5 things you must include in your Webflow client contract
As a Webflow freelancer, one of the most important things you can do to protect yourself and your business is to use contracts and legal agreements. While it can be tempting to skip this step and rely on verbal agreements or handshake deals, the truth is that having a written contract in place can help you avoid costly disputes and ensure that everyone involved is on the same page.
In this article, we'll provide an overview of the key considerations and best practices for creating contracts that protect both you the freelancer and your clients.
What is the purpose of a contract?
If we break it down, a contract is a legally binding agreement between two or more parties. It outlines the terms of a project or engagement, including the scope of work, timeline, payment terms, and other important details.
In the context of freelancing, contracts can be used for a variety of purposes, such as outlining the scope of a project, setting expectations for deliverables, and establishing payment terms. They can also be used to protect the freelancer's intellectual property, establish confidentiality agreements, and outline how to handle potential disputes.
Key elements of a web design freelancer contract
While the specifics of a contract will vary depending on your business and client, there are a few essential elements that every contract should include;
1. Scope of work
The scope of work is perhaps the most important element of any freelance contract, as it defines what the freelancer will be doing and what deliverables are expected. The scope of work should be as specific as possible, and should include details such as objectives, deliverables, timeline, revisions, assumptions and exclusions, and project management.
Defining a timeline is crucial for any freelance project, as it helps ensure that both the freelancer and the client are on the same page about when deliverables are due.
When setting your timeline, it's important to be realistic about how long each task will take, and to build in some flexibility for unexpected delays, client feedback, or roadblocks. It's also a good idea to establish key milestones or deadlines, as this can help keep the project on track and ensure that everyone is aware of upcoming deadlines.
3. Payment terms
Establishing clear payment terms is is incredibly important to ensure you get paid when you’re supposed to. Including clauses for specific dates when you get paid is also good practice as stating “paid on project completion” could be literally anytime if the project gets delayed.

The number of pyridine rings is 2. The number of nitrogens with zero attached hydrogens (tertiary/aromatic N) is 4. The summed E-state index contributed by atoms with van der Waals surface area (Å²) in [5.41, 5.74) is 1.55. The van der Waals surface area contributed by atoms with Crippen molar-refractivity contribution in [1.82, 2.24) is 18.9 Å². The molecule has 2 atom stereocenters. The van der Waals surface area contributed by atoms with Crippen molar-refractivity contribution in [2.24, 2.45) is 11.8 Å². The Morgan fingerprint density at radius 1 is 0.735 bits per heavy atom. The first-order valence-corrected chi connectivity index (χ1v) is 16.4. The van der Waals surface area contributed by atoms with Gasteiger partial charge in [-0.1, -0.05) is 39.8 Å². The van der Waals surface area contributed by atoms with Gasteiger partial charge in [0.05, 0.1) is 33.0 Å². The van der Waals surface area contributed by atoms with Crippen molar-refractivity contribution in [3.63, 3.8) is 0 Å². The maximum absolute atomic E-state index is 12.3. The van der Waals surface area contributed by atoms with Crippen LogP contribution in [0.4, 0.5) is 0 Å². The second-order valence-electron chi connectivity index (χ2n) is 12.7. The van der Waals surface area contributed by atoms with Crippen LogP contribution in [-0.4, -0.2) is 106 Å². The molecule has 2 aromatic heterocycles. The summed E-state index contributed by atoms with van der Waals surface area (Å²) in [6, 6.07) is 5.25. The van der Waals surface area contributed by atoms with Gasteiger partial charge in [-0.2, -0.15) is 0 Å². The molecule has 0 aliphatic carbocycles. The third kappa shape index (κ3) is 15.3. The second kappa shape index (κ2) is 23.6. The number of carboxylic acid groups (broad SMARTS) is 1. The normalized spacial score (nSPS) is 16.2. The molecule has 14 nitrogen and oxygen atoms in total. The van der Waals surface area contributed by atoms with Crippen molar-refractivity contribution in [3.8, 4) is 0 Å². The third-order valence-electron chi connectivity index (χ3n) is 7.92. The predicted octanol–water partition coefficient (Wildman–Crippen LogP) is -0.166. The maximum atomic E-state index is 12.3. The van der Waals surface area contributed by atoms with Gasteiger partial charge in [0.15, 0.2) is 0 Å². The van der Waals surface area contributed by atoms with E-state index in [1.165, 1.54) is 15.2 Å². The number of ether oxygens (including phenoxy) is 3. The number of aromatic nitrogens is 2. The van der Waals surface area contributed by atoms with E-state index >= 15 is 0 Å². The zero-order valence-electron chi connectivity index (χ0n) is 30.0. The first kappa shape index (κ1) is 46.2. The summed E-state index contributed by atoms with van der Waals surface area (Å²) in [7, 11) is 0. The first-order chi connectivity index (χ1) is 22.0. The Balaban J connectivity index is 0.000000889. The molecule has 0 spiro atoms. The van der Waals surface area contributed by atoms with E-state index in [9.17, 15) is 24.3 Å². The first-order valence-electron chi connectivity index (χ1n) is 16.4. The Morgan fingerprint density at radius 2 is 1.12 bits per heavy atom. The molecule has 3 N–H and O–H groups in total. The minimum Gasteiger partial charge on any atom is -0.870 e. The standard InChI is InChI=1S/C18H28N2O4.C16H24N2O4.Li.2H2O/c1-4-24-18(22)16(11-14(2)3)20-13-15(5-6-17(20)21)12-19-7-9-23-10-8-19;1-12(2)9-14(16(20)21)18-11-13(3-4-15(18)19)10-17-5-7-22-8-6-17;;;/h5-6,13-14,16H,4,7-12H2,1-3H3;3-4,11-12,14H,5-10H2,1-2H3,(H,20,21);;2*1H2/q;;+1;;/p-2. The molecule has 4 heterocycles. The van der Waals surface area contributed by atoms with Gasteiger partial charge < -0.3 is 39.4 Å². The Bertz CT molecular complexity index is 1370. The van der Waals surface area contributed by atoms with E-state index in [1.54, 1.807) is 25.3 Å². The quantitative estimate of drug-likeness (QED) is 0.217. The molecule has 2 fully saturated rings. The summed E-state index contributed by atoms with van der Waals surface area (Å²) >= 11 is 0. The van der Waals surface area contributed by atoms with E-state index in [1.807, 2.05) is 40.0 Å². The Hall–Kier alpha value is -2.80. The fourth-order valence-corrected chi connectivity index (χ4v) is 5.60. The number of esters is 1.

So good practice is to be very specific about how much you’re owed, when they’re due, and especially what happens if payments are delayed. Expectations and consequences. This could include things like a late fee for payments that are more than 30 days past due, or a penalty for cancelled projects.
4. Intellectual property right
Determine who owns the intellectual property created during the project, and what rights the client has to use that intellectual property. For example, contracts should generally state that the client owns all content produced after the project is completed and invoices are paid.
Likewise, it’s also important to protect the client from any potential wrong doings of you the freelancer. If you use copyrighted material, any potential issues arising from that should never fall on the client.
Indemnification means that the client agrees to defend (indemnify) and hold the freelancer harmless from any losses, claims, or damages that may result from the project.
This can include things like copyright infringement, breach of contract, or any other legal claims that may arise. However, it's important to note that an indemnification clause is not a substitute for liability insurance or legal advice, and you should still protect yourself and your business.
How to create a web design freelancer contract
If there’s anything you should take away from this article it’s this: Keep it simple and easy to understand with plain language. The contract should clearly outline what you the freelancer will be providing, when you will be doing it, and how much you will be paid.
The same thing goes for the client’s responsibilities, such as providing necessary materials or resources.
Negotiating and signing contracts
Once the contract has been created, it's you should always be open to input from the client. They may want to change or have questions about the project timeline or scope of work.
Generally speaking, if the contract is fair on all parties the client has no issue signing it right away. However in some cases, you could include specific terms or clauses in the contract to meet your client’s expectations.
Use our free web design contract template
Writing contracts can feel tricky and daunting, but with the right tools and clear communication you most likely will never have to actually enforce it. However it is of course important to have one in place for those odd moments where issues arise in your web design project.
To make this even easier for you we’ve drafted this web design contract template available to download completely free. Click here to download it and feel free to adjust it to better suit your specific situation.